• The finance minister could initiate the first policy change by lowering the entry tax rate for personal income tax from 18% to say 5%, or increasing the threshold at which a citizen starts to pay personal income tax. This is the East Asian model described above. While the benefit of this action is evident for low-income workers (they will take home more money), the costs will be minimal to the government as SA’s top decile contributes almost 80% of personal income tax revenue anyway. 
  • The second policy change, which may be considered bolder and require concerted political will, would be for the authorities to modify existing social transfers to encourage poor workers to enter the labour market, including through reduced transport costs. A suggestion would be to replace (at least partially and for those ready to engage in work) the social relief of distress grant (about R350 a month), which was introduced as a temporary protective measure during Covid-19, with a direct subsidy that would help low-income workers keep more money in their pockets. The authorities could distribute a voucher through a phone application or an electronic card that beneficiaries could use to cover part of their commute costs. The amount of the subsidy could be adjusted to make the reform revenue neutral for the government.
  • The third policy change will be to facilitate additional job opportunities closer to the homes of low-income workers — automatically reducing transport costs. This could be achieved by making it easier for existing small businesses to grow and operate, and for new ones to get started. Ecuador recently introduced a new type of company modality, the “Simplified Corporation Form”, available on a digital platform, leading to the creation of 43,000 companies in less than three years. Of course, the development of (small and micro) enterprises and self-employment — the main source of jobs in underserved areas — requires additional measures such as improvement in infrastructure, better access to finance and skills, but this could be a starting point.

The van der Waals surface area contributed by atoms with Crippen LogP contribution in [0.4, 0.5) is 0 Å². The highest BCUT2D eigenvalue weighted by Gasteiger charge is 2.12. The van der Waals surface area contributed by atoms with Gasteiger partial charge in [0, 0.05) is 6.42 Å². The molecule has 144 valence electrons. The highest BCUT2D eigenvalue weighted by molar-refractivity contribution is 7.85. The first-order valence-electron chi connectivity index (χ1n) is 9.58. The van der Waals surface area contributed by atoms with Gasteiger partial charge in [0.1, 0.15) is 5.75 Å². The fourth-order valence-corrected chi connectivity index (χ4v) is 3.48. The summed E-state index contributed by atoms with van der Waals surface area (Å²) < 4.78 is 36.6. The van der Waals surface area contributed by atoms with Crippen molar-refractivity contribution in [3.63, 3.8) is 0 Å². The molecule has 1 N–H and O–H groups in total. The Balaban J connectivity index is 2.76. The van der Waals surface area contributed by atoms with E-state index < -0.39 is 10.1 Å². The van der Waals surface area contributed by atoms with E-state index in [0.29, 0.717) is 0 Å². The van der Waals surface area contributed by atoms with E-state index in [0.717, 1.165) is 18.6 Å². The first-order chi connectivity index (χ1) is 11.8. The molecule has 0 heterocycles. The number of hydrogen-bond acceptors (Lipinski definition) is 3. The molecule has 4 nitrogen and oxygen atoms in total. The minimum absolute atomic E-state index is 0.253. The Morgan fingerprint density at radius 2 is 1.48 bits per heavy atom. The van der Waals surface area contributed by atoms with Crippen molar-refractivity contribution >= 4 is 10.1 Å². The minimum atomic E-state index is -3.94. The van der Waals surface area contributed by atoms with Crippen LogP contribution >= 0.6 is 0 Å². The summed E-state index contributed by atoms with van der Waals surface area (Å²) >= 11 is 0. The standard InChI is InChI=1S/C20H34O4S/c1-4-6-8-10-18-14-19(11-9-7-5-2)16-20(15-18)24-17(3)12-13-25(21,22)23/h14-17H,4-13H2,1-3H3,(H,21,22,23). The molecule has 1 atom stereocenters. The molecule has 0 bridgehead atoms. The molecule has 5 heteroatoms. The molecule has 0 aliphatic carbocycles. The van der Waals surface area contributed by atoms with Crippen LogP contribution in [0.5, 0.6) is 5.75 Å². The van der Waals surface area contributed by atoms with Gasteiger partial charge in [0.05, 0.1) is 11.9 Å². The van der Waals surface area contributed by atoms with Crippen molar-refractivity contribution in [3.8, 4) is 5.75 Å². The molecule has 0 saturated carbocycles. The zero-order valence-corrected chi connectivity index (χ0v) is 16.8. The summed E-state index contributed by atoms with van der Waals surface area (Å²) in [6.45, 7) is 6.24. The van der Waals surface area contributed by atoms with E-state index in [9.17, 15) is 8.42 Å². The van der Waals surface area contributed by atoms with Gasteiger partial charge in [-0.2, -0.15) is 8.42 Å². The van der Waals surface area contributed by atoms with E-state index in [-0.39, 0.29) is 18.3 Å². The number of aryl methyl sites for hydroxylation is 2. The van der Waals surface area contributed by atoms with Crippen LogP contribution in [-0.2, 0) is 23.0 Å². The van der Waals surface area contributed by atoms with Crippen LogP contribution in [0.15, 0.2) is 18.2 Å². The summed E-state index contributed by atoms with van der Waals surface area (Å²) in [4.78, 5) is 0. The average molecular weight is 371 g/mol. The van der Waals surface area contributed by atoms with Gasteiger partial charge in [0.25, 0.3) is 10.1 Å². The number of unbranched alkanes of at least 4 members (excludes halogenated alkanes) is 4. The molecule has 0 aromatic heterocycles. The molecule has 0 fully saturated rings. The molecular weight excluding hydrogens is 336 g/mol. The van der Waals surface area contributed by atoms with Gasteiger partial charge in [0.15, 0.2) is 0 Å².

These short-term solutions are attractive because they encourage poor people to look for jobs and self-employment opportunities by making the relative price of labour more attractive in SA. They also send an immediate signal about the government’s willingness to help disadvantaged workers get more money in their pockets. However, in the longer run, the country’s ability to generate jobs will largely be determined by workers’ mobility, especially in urban areas where three-quarters of the labour force are concentrated today.

Overhauling the urban public transport system, which is notoriously unreliable, unsafe and largely unregulated in the case of the taxi industry, and the development of new housing communities closer to industrial and business centres, will therefore have to be in the mind of every policymaker who wants to tackle the unemployment challenge in SA.

• Morisset is World Bank lead economist and programme leader for Southern Africa.